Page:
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Airline passenger security is primarily the responsibility of the Transportation Security Administration and procedural changes in light of a failed terrorism attack will remain in its hands, experts say.
While airlines could enhance their security procedures beyond the TSA requirements, they are unlikely to do so in light of their own fragile financial condition, observers say.
However, the TSA also works closely with airport management, one airport manager said.
Airline security is receiving intense scrutiny since the Christmas incident in which Nigerian Umar Farouk Abdulmutallab allegedly failed to set off explosives aboard a Northwest Airlines flight as it approached Detroit.
An al-Qaida branch claimed responsibility for the attack, which President Barack Obama called a “systemic failure” of the nation's systems to thwart extremists.
The incident led to calls for enhanced security, but “the TSA has taken away the security responsibility from the airlines to screen passengers,” said Douglas R. Laird, president of Reno, Nev.-based Laird & Associates Inc., an aviation industry security consulting firm.
In addition, while the airport is responsible for “the rules regarding how high the fence should be” and whether the lighting is adequate, the TSA conducts inspections to make sure its rules are followed, Mr. Laird said.
Jeffrey Price, a principal with Arvada, Colo.-based aviation management training and consulting firm Leading Edge Strategies, said, “Some of this will fall on the shoulders of the airlines with respect to implementing different procedures as TSA develops them, but I really think a lot of this is going to fall on TSA and less on airports and airlines.”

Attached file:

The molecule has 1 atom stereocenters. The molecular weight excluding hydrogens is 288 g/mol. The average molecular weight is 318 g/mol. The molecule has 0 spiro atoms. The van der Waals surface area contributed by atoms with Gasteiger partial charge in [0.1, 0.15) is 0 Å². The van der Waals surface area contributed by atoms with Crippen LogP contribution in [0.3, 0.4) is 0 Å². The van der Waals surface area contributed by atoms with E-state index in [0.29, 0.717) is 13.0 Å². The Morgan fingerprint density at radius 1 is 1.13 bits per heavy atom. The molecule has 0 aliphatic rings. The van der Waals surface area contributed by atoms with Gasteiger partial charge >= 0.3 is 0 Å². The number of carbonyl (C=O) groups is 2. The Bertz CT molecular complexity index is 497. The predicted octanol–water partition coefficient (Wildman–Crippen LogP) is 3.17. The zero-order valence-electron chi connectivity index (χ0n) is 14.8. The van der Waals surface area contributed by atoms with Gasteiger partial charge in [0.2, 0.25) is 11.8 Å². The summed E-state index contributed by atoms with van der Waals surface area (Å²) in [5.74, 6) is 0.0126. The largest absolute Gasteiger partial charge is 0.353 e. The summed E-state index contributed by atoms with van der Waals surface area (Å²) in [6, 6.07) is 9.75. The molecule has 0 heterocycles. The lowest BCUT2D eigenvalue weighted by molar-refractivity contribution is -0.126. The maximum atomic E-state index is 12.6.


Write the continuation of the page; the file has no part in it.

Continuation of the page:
“U.S. air carriers are responsible for their security even when conducting an international flight, but still, there's only so much they really can do, and they're really at the mercy of the country they're departing from in terms of security measures,” Mr. Price said. “TSA does inspections and makes sure that the airlines are (complying with) the minimum security requirements by international standards, but there's not much else that is done right now.
“What may change in the future is, U.S. air carriers may be required to implement more of their own security measures at the checkpoints for these international flights, rather than letting the international community do all the screening. I could see that being a potential change,” he said.
The industry's finances likely would significantly affect how much airlines would be willing to do beyond what is required, some observers say.
Charlie LeBlanc, president of Houston-based risk management services firm ASI Group Inc., said, “I think they can give input (to the TSA), but you're also dealing with an industry that has been affected by the economy, so...if airlines come up with different ideas of trying to secure (airplanes), is the government going to look at them to pay?”